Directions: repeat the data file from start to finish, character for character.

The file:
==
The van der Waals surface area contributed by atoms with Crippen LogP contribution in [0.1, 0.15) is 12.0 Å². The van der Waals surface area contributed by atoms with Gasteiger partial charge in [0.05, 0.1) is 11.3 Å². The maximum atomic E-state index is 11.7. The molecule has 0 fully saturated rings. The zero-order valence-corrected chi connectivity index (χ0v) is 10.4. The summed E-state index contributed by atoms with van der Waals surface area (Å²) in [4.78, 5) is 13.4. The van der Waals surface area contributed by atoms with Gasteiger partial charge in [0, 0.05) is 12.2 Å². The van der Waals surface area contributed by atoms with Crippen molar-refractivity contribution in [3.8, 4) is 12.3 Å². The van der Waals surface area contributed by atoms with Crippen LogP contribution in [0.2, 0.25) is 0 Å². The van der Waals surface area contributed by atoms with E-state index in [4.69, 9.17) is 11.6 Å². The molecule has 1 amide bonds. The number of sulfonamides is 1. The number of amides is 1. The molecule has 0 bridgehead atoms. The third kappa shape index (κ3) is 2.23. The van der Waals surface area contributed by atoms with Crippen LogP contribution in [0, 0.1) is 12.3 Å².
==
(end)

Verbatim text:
The van der Waals surface area contributed by atoms with Crippen LogP contribution in [0.1, 0.15) is 12.0 Å². The van der Waals surface area contributed by atoms with Gasteiger partial charge in [0.05, 0.1) is 11.3 Å². The maximum atomic E-state index is 11.7. The molecule has 0 fully saturated rings. The zero-order valence-corrected chi connectivity index (χ0v) is 10.4. The summed E-state index contributed by atoms with van der Waals surface area (Å²) in [4.78, 5) is 13.4. The van der Waals surface area contributed by atoms with Gasteiger partial charge in [0, 0.05) is 12.2 Å². The van der Waals surface area contributed by atoms with Crippen molar-refractivity contribution in [3.8, 4) is 12.3 Å². The van der Waals surface area contributed by atoms with Crippen LogP contribution in [0.2, 0.25) is 0 Å². The van der Waals surface area contributed by atoms with E-state index in [4.69, 9.17) is 11.6 Å². The molecule has 1 amide bonds. The number of sulfonamides is 1. The number of amides is 1. The molecule has 0 bridgehead atoms. The third kappa shape index (κ3) is 2.23. The van der Waals surface area contributed by atoms with Crippen LogP contribution in [0, 0.1) is 12.3 Å².